During a Wednesday morning, at 09:00, I was sitting in a meeting room, joined by 10 other people who were in the race for a job at EA. Our trainer was a QA Test Lead and was tasked with taking in new recruits and instructing them on security, knowledge, tools and about everything that was being used in that period. For a test center, security is vital. Every asset that is present and has not been revealed, officially, stays behind those heavy glass doors that require special cards to access. Also, he would be responsible for the development of terms, language and vocabulary.

Logically, it is highly important that communication with the developing team should be quick and easy due to the extreme high amount of work load per project. No fancy writing, you find the bug, you report it.

During our first day of training, we were taught the common types of test cases and bug types, severity and logical testing. There are two types of testing that are very efficient: scripted testing and unscripted testing. Scripted testing (commonly known as tasks) refers to a simple test procedure that is more of a template: follow these steps, reach this area and verify if is operational or not. Unscripted testing is where the real talent shows – it implies taking a game area and hammering it until the game begs for mercy and more memory. This requires creativity and an understanding of game elements as well as using tools to trigger a desired scenario.

After two days of theory, it was time for one full day of practical training. The test project was a title called Black, released by Criterion in 2006 for the first Xbox and PS2. It was very easy to pick up bugs due to technical limitations. The target for each tester composed of as many bugs as possible. I submitted around 5 bugs of different impacts but I really wanted to impress by making the game crash. It did not.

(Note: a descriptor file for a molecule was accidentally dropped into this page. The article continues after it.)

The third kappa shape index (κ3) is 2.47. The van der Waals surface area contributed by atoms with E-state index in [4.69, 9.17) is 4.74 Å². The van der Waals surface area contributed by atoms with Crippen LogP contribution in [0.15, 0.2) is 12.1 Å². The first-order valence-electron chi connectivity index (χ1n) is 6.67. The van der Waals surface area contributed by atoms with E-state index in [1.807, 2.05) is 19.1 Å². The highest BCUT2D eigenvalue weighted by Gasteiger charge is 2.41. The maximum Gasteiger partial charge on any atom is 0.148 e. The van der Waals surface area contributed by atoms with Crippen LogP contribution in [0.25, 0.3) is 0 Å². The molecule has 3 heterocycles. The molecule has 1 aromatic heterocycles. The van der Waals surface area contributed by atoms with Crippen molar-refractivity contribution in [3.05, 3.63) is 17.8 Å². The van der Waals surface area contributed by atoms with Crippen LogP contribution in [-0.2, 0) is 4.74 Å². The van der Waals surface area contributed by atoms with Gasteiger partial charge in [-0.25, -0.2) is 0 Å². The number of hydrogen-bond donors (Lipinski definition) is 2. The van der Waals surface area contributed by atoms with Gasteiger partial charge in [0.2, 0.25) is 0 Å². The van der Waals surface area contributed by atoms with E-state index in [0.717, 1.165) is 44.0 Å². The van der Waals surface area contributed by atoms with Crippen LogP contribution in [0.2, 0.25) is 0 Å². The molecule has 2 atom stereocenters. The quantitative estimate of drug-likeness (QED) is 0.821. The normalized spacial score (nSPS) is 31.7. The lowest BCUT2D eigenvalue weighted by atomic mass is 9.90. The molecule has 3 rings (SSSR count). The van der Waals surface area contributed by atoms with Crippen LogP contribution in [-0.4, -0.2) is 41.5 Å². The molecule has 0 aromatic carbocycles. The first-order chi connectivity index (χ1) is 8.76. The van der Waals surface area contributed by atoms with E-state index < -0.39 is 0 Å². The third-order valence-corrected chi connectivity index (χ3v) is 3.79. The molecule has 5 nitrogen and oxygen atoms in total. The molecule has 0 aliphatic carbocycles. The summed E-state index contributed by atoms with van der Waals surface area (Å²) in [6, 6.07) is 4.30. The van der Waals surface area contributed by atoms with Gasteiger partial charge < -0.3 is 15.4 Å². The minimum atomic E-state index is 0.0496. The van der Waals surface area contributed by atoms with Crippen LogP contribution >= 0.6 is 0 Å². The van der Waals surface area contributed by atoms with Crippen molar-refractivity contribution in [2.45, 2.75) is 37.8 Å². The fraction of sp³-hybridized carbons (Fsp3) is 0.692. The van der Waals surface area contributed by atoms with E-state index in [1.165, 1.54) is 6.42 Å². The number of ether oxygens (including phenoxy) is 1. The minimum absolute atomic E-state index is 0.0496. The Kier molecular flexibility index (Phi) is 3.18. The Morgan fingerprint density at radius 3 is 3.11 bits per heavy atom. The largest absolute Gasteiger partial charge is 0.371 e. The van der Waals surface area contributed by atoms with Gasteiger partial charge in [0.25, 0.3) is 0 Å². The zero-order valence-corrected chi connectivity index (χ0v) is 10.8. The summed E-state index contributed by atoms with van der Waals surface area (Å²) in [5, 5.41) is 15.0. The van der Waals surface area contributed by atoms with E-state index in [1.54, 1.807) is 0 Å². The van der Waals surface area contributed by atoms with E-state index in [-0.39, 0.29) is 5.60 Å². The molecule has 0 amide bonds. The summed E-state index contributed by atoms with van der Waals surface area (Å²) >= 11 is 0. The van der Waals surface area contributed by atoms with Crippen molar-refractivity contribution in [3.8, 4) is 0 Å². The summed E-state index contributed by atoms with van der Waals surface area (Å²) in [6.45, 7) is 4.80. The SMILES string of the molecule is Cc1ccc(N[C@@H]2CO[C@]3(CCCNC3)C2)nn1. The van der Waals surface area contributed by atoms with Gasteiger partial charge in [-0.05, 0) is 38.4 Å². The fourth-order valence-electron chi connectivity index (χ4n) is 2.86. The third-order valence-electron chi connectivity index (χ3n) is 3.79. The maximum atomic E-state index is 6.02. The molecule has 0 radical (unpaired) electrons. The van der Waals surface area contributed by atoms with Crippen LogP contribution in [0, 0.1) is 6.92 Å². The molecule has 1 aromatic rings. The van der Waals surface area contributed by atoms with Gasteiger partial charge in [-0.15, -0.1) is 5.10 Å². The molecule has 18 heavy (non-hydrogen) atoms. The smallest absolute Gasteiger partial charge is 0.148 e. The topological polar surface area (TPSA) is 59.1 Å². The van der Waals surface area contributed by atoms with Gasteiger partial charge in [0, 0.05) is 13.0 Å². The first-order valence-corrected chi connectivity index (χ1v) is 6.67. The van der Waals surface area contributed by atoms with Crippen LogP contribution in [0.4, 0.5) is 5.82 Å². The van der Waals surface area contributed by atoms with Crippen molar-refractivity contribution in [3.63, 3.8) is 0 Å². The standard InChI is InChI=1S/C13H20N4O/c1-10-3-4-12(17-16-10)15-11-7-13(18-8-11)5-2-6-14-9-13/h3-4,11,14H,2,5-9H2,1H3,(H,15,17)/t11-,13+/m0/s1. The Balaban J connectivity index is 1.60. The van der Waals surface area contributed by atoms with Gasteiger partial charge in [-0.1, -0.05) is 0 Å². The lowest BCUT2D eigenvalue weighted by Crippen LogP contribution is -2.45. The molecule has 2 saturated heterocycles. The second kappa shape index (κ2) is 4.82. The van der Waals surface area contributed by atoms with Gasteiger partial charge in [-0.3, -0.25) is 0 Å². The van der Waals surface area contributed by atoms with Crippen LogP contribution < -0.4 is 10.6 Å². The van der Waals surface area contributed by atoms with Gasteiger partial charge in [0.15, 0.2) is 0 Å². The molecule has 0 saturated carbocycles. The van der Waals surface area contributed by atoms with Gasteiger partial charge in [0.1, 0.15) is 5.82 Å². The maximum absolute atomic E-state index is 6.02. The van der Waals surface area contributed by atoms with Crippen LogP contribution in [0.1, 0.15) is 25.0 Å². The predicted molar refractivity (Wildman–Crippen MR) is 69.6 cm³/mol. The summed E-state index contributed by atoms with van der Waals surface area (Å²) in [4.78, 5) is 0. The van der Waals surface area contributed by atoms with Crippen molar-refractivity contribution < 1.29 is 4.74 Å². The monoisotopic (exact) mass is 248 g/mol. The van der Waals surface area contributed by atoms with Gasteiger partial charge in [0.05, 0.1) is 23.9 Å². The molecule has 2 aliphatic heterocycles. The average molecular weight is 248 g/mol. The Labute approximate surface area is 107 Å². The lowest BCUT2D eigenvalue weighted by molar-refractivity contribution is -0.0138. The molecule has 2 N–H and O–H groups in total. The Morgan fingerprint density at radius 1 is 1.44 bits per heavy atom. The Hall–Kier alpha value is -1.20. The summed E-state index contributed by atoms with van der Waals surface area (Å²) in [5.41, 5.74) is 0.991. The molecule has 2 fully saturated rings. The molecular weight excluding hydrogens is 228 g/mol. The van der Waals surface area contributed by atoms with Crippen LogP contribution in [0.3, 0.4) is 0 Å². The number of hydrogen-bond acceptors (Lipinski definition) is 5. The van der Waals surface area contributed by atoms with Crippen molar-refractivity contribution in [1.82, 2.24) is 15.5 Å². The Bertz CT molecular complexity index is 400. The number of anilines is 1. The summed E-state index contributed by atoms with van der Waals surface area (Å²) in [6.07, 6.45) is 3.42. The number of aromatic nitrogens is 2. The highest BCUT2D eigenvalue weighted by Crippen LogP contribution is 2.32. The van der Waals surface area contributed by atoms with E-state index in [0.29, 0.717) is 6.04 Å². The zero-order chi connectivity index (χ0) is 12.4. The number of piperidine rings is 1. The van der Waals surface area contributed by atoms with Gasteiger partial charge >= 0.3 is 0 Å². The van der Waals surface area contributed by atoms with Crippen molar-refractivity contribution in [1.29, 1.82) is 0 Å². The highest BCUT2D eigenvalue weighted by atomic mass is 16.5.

At the end of the day, we had all passed and were assigned to different projects running throughout the test facility, back then. I was assigned to Need for Speed: Hot Pursuit on the Wii on the night shift and thought to myself “I have never played on a Wii”. This was intentional as the first project was very important for training purposes and, as it turned out, self-confidence.

On the very last day of training, we celebrated our success and buddied up, anxious to work together on our very first game. We were confident, excited and ready. We were ready for the future of gaming.


Coming up next: Part two of "What does it mean to be a Game Tester". Can you step up your game when you are working on your first official project? The pressure is immense. There is little room for mistakes.


Alexandru-Valentin Mirea, NoobFeed
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Platform(s): Xbox One, PS4, Switch, Xbox 360, PS3, PC, WII, 3DS, Vita, Mobile
Publisher(s): NoobFeed
Developer(s): NoobFeed Editors
Genres: Artcile
Themes: Feature, Editorial, Interviews, Opinion Pieces
Release Date: 2009-02-14